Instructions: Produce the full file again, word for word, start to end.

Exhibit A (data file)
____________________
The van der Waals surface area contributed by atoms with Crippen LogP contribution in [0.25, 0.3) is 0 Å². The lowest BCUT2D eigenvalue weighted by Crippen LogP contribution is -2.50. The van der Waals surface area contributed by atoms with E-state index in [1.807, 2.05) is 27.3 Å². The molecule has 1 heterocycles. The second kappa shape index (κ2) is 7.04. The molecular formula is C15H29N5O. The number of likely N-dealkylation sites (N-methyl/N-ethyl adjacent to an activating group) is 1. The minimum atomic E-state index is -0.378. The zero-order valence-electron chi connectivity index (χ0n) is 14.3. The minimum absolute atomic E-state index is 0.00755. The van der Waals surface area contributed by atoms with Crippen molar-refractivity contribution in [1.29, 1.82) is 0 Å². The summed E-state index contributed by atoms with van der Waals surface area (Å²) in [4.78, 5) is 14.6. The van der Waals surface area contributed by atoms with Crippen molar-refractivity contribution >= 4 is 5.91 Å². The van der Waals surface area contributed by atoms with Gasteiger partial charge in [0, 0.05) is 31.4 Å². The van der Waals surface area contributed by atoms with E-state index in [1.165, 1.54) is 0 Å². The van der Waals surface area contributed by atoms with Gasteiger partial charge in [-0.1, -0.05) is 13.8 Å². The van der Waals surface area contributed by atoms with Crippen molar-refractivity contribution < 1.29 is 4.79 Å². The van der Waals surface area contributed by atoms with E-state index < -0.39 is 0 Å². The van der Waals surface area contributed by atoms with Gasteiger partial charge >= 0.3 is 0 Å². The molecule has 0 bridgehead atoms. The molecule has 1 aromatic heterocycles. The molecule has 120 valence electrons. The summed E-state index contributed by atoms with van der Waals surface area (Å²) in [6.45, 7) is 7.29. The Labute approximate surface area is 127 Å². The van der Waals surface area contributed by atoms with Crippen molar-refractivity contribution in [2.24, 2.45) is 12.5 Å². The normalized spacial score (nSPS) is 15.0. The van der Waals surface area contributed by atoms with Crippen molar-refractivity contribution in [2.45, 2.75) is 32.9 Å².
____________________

The van der Waals surface area contributed by atoms with Crippen LogP contribution in [0.25, 0.3) is 0 Å². The lowest BCUT2D eigenvalue weighted by Crippen LogP contribution is -2.50. The van der Waals surface area contributed by atoms with E-state index in [1.807, 2.05) is 27.3 Å². The molecule has 1 heterocycles. The second kappa shape index (κ2) is 7.04. The molecular formula is C15H29N5O. The number of likely N-dealkylation sites (N-methyl/N-ethyl adjacent to an activating group) is 1. The minimum atomic E-state index is -0.378. The zero-order valence-electron chi connectivity index (χ0n) is 14.3. The minimum absolute atomic E-state index is 0.00755. The van der Waals surface area contributed by atoms with Crippen molar-refractivity contribution in [1.29, 1.82) is 0 Å². The summed E-state index contributed by atoms with van der Waals surface area (Å²) in [4.78, 5) is 14.6. The van der Waals surface area contributed by atoms with Crippen molar-refractivity contribution >= 4 is 5.91 Å². The van der Waals surface area contributed by atoms with Gasteiger partial charge in [0, 0.05) is 31.4 Å². The van der Waals surface area contributed by atoms with E-state index in [1.165, 1.54) is 0 Å². The van der Waals surface area contributed by atoms with Gasteiger partial charge in [-0.1, -0.05) is 13.8 Å². The van der Waals surface area contributed by atoms with Crippen molar-refractivity contribution < 1.29 is 4.79 Å². The van der Waals surface area contributed by atoms with E-state index < -0.39 is 0 Å². The van der Waals surface area contributed by atoms with Gasteiger partial charge >= 0.3 is 0 Å². The molecule has 0 bridgehead atoms. The molecule has 1 aromatic heterocycles. The molecule has 120 valence electrons. The summed E-state index contributed by atoms with van der Waals surface area (Å²) in [6.45, 7) is 7.29. The Labute approximate surface area is 127 Å². The van der Waals surface area contributed by atoms with Crippen molar-refractivity contribution in [2.24, 2.45) is 12.5 Å². The normalized spacial score (nSPS) is 15.0. The van der Waals surface area contributed by atoms with Crippen molar-refractivity contribution in [2.45, 2.75) is 32.9 Å².